The drama and excitement of big league baseball's fall classic is at your fingertips ANYTIME, with the "Famous Fall Classics" and "MORE Famous Fall Classics" card sets for HISTORY MAKER BASEBALL! With either set, you get both teams from eight memorable fall classic match ups--sixteen vintage teams from baseball's past autumn glory, yours to enjoy again and again!
And now we're excited to continue the fun with the new Series THREE Famous Fall Classics! Eight more historic match-ups, featuring sixteen unforgettable ball clubs, available September 25th! Here's a capsule summary of each season's match-up...
1919 Chicago (A) vs. Cincinnati (N): Best-known for "the fix," where Chicago players retaliated for the club owner's tight-fisted ways by taking pay-offs and throwing the series. Chicago's veteran, star-laden club faced an over-achieving Cincinnati club—led by a first-year manager—that hadn't finished higher than third place the entire century. Oddsmakers made them overwhelming underdogs—but the bets poured in for the Cincinnati side anyway (wink, wink). One of only a handful of fall classics to feature a best of nine format, Cincinnati "won" it five games to three. The following season, eight Chicago players were permanently banned from baseball for their part in the scandal.
1950 New York (A) vs. Philadelphia (N): Philadelphia's enthusiastic collection of young ball players captured the nation's fancy by winning the club's first NL pennant in 35 years with high drama on the final day of the season. But New York's depth, power, speed, talent and especially its pitching proved too much for Philly's "Whiz Kids." The result was a four game sweep in which Philadelphia scored just five runs. It was the second of five straight New York championships, still a record.
1960 New York (A) vs. Pittsburgh (N): Most notable for "The Shot Heard Round The World," Mazeroski's game seven, ninth-inning solo home run: it's the only time a fall classic has ended with a walk-off homer. New York was heavily favored to win the series, posted three blow-out wins (16-3, 10-0 and 12-0), and outscored Pittsburgh during the series by a whopping 55-27 margin. But the Bucs won the close games and Mazeroski's memorable blast earned the club its first world championship since 1925. Side note: this was the only time the series MVP was chosen from the losing team!
1970 Baltimore (A) vs. Cincinnati (N): A series featuring two powerhouse clubs who had each won over 100 games during the regular season and swept their opponents 3-0 in their respective league championship series. The first edition of Cincinnati’s “Big Red Machine” faced a Baltimore squad built around top-flight pitching, with three 20-game winners. The O’s scratched out a pair of one-run wins on the road to seize the momentum, and a blow-out win at home in game three put them up three games to none, eventually winning the series in five games.
1980 Kansas City (A) vs. Philadelphia (N): The first WS played exclusively on artificial turf, and the first in 60 years to match two clubs who had never before won a world championship. Despite having both the '80 league MVP and Cy Young winners on its roster, Philadelphia had a tough road to the fall classic, edging Montreal by a single game to win the division, then getting past Houston three games to two for the NL pennant. Kansas City's season was marked by its star 3B's flirtation with batting .400 for the season—he was over .400 as late as September 19th, finally ending up at .390. Game five held the series' key moment: trailing 4-3 in the bottom of the ninth inning, KC loaded the bases, but failed to score. Philly went up 3 game to 1, and won game six to capture its first ever world championship.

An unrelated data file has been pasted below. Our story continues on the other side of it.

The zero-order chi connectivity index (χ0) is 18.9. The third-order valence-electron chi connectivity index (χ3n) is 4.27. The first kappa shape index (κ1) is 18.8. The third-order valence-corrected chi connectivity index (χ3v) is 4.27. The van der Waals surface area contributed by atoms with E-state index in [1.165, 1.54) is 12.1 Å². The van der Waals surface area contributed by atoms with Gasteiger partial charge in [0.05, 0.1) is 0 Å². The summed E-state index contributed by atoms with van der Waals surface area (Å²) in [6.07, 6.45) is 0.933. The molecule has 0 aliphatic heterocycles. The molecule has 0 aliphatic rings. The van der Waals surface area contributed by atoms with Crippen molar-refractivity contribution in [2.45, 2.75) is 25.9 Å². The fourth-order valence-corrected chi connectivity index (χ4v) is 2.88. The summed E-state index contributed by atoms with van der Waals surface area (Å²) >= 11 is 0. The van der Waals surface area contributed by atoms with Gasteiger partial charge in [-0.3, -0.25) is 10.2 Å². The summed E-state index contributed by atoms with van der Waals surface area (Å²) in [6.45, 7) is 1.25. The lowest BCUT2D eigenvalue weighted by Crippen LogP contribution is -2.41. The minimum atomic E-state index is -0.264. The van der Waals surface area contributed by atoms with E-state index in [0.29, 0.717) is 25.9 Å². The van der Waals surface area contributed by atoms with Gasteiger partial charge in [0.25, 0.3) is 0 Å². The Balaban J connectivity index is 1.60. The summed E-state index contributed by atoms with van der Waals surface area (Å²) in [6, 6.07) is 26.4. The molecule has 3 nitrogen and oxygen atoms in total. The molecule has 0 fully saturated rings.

1984 Detroit (A) vs. San Diego (N): Detroit had set a big league record with its 35-5 start to the '84 season, eventually winning 104 games and holding first place in the division the entire year. San Diego was no powerhouse (their 92 wins was a franchise record), but saved its best baseball for last: down two games to none to Chicago in the NLCS, they rallied for three straight wins to earn their first berth in the fall classic. After splitting the first two games at Jack Murphy Stadium, Detroit's pitching clamped down in front of its home fans, and Detroit won three straight to clinch the series, 4 games to 1.
1994 Chicago (A) vs. Montreal (N): "The Series that never was," due to the players' strike that shut down the '94 season. When the bats and gloves were set aside August 12, Montreal had a 74-40 record, best in baseball. New York had the AL's best record, but since the Yanks are already represented twice in this collection ('50 and '60) we thought Chicago would make a more crowd-pleasing match-up. The burly ChiSox 1B (.353 BA with 38 homers, 113 games) was the trigger-man for Chicago's offense, matched up against Montreal's pitching and speed.
2011 Texas (A) vs. St. Louis (N): This series was defined by its never-to-be-forgotten game six, in which St. Louis overcame two-run deficits in both the bottom of the ninth and tenth innings. Texas was one strike away from winning the series in BOTH innings, but was unable to close the deal either time. St. Louis eventually won it in the eleventh with walk-off home run, and then won game seven and the world championship the following night in front of 47,000 delirious home fans.
Everything you need to re-live each of these great series is HERE, in two great vintage baseball-lover's packages! In each collection, you get 27 cards for each of the sixteen teams--over 400 cards in all, PLUS, you also get individual cards for each of the series' actual umpires, as well as ball park cards and suggested batting orders. Hours of classic baseball fun and excitement, and either set is just $24! Available September 25th!